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Hillary vs. Kucinich: the battle for the Democratic Party

By   Follow Me on Twitter     Message Gustav Wynn       (Page 1 of 2 pages)     Permalink    (# of views)   7 comments

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This political process of ours is fascinating to witness, on the eve of a new primary season ripe for change after President Bush and two failed Congresses have plunged the nation's wealth distribution some 100 years backwards to the days of the robber barons. We are 5 years into a staged war whose cost is still hidden, leaving us a grim economic outlook, record debt with spiraling interest and our military readiness at dangerous lows. Our most valued industries have been parceled out to multinationals and our financial markets are artificially held together by nations who sell us goods or hold our debt. Unfortunately, as a nation we have learned almost nothing from this - we stand poised to elect leaders who will not be confronting many of these issues.

The 2006 election showed how slow people are to wake up, even when faced with the prospect of endless war and a host of unconstitutional improprieties staring us in the face. The basis of our electoral system is legal bribery, with corporate cash and special interests speaking many times louder then the will of the people on almost every issue.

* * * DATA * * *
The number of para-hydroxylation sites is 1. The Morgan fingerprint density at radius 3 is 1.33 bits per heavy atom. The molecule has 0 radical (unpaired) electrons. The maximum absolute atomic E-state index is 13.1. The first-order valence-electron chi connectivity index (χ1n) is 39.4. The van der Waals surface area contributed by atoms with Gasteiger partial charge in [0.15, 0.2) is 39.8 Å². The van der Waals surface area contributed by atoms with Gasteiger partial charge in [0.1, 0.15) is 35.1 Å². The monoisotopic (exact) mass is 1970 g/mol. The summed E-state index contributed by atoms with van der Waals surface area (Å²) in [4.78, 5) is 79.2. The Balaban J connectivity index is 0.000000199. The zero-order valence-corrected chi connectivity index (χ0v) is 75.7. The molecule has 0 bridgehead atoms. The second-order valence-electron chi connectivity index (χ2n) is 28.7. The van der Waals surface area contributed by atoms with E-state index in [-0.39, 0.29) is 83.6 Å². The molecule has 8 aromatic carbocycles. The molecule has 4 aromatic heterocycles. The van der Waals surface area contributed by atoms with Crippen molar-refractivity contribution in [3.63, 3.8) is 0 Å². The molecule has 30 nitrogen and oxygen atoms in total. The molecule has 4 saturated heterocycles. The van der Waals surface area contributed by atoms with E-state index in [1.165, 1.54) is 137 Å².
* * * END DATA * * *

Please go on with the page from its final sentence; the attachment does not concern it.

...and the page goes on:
2006's electoral outcome gave the US a reversal of power in appearance only - the slim majority afforded the Dems has done nothing to stop the war, the #1 concern cited by voters. The current Congress won't stop the torture or wiretapping or the defense contract cronyism without oversight. Faced with this, what is the 2008 voter to do?

Let's look at the choices, but let's play out the scenarios too. And in each case, let's look critically at the process by which we decide who to vote for - and check our own decision-making and ethics as American citizens who all have a duty to participate, enforcing the Constitution the country was founded upon.

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Hillary Clinton is a well-entrenched DC power broker, criticized for pandering so widely she is unable to take a stand on almost anything. As First Lady she crusaded for some kind of national health plan, but met with great opposition and acquiesced, eventually taking money from the healthcare industry. While the Republican governor of Massachussetts put in a plan for state wide coverage, Hillary sat on her duff as Senator of NY, accomplishing nothing memorable other then her votes for the Iraq war and a well-planned Presidential run. Therefore Hillary's connections, while substantial, mean little for the voter. Her "power" is wielded for her personal advancement.

If Hillary is nominated, the anti-war movement loses again - she is the worst of the Dems on her war record, waiting far too long to apologize for her ill-advised vote for the invasion of Iraq. There would be no national "mandate" for pulling out because the right knows she simply followed national opinion. Also anticipate Whitewater, Filegate, Travelgate, Monica Lewinsky and various other scandals being thoroughly revisited in a general election, as well as the litany of improprieties between Rose Law and the Pan-Asian donor scandals which are still making fresh news to this day. Fast forwarding to November, a Hillary nomination is probably the best shot for putting a Republican in the White House - any other Dem would bore the right-wing base and keep them home on election day.